Invertebrates of the Sea
My name is Daphne. Recently, I decided to diversify my jellyfish blog and add other invertebrates of the sea (octopus, starfish, sponges, cuttlefish, urchins, etc). You can find all the different types in my TAGS page. This is a queued animal blog. None of the photography is mine, unless stated otherwise. Send your requests to my ask, or just leave a question. Enjoy your stay.
Here is my Personal Blog.
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  • cool-critters:

    Irukandji jellyfish

    Irukandji jellyfish are small and extremely venomous jellyfish that inhabit marine waters of Australia. But according to a National Geographic documentary on jellyfish the species has been found in waters as far north as the British Isles, Japan, and the Floridacoast of the United States. They are able to fire their stingers into their victim, causing symptoms collectively known as Irukandji syndrome. The Irukandji syndrome is produced by a small amount of venom and induces excruciating muscle cramps in the arms and legs, severe pain in the back and kidneys, a burning sensation of the skin and face, headaches, nausea, restlessness, sweating, vomiting, an increase in heart rate and blood pressure, and psychological phenomena such as the feeling of impending doom. The symptoms last from hours to weeks, and victims usually require hospitalisation. The size of the Irukandji jellyfish is roughly a cubic centimetre (1 cm3). There are 4 known species of Irukandji. photo credits: wikipedia, deadlylist, life-sea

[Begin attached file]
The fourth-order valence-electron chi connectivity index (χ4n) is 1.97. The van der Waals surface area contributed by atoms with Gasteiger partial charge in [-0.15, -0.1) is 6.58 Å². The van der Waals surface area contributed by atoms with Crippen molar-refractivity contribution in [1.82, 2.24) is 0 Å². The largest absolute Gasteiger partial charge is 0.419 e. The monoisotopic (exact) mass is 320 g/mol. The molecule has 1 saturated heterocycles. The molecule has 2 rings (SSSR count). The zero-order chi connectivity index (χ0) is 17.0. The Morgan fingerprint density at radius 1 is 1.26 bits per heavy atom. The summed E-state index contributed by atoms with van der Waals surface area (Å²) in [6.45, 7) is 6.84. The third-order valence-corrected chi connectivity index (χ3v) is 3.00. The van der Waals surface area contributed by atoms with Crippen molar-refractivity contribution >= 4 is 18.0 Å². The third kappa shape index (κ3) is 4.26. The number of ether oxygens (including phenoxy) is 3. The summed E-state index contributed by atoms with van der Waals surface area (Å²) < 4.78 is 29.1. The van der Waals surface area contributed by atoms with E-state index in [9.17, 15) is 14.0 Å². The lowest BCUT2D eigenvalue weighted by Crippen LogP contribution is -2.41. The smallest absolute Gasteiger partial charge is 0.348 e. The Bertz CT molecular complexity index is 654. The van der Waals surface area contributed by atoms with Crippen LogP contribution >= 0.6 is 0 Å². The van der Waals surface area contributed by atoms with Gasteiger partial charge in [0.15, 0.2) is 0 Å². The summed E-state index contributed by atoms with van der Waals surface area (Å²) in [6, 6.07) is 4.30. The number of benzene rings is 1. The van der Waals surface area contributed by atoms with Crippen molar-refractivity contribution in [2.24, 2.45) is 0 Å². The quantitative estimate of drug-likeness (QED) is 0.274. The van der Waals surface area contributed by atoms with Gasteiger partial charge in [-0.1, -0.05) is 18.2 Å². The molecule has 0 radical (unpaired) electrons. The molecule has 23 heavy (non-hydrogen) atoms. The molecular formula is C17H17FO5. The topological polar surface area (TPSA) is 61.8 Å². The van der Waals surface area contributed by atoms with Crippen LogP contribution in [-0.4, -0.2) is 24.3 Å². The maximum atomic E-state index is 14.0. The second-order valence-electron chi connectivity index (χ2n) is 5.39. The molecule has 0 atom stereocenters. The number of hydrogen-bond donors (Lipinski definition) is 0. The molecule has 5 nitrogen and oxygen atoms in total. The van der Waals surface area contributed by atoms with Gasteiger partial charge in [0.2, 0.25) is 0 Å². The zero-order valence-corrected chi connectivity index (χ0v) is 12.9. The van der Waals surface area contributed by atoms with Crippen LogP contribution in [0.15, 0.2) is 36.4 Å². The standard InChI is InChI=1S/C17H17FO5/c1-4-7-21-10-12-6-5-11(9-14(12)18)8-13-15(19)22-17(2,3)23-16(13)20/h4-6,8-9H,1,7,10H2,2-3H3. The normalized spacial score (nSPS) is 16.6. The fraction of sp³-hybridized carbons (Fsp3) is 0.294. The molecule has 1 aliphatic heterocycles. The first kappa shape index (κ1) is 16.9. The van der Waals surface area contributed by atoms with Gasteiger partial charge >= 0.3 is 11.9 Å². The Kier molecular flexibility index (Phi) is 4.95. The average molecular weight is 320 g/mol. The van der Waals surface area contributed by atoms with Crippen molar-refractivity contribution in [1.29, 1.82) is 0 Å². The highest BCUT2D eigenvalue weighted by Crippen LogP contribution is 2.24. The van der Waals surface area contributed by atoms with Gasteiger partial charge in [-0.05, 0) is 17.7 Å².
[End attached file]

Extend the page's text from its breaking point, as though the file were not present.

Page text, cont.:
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  • life-ing:

    Bigfin Reef Squid at the montereybayaquarium.  Cephalopods are awesome.  (20140702)

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  • rainylak-e:

    Jelly by me

    My own photography. Do not delete the credit please!

    (via mooonjellies)

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  • racheldls:

    Jellyfish part three - with the head spread out.

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  • standavis:

    Jellyfish Jellyfish close up by aroutsia

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  • wakatobidiveresort:

    Flatworm really is as flat as a leaf, and seems to glide with a rippling motion over the rocks and sand. Did you know that flatworms have only the most rudimentary of eyes, which allow them to detect the presence of light, but little else. (Photograph: Walt Stearns)

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  • ultraviolethumming:

    Dr John and Turritopsis Nutricula, the immortal youth reverting jellyfish.

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